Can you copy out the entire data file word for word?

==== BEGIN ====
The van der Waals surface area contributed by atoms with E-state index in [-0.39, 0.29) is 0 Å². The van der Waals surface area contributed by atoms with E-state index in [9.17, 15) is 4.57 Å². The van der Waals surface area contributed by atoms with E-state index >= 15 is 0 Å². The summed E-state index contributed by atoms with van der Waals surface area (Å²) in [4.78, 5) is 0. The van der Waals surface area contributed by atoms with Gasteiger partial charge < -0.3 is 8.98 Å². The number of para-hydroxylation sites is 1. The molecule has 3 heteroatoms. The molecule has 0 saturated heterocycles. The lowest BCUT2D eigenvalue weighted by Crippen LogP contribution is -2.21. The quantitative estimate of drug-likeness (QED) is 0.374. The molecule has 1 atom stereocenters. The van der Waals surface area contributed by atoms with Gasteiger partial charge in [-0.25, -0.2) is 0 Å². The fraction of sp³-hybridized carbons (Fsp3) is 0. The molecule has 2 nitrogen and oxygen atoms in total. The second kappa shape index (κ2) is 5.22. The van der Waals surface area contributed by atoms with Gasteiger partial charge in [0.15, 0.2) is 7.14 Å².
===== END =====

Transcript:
The van der Waals surface area contributed by atoms with E-state index in [-0.39, 0.29) is 0 Å². The van der Waals surface area contributed by atoms with E-state index in [9.17, 15) is 4.57 Å². The van der Waals surface area contributed by atoms with E-state index >= 15 is 0 Å². The summed E-state index contributed by atoms with van der Waals surface area (Å²) in [4.78, 5) is 0. The van der Waals surface area contributed by atoms with Gasteiger partial charge < -0.3 is 8.98 Å². The number of para-hydroxylation sites is 1. The molecule has 3 heteroatoms. The molecule has 0 saturated heterocycles. The lowest BCUT2D eigenvalue weighted by Crippen LogP contribution is -2.21. The quantitative estimate of drug-likeness (QED) is 0.374. The molecule has 1 atom stereocenters. The van der Waals surface area contributed by atoms with Gasteiger partial charge in [-0.25, -0.2) is 0 Å². The fraction of sp³-hybridized carbons (Fsp3) is 0. The molecule has 2 nitrogen and oxygen atoms in total. The second kappa shape index (κ2) is 5.22. The van der Waals surface area contributed by atoms with Gasteiger partial charge in [0.15, 0.2) is 7.14 Å².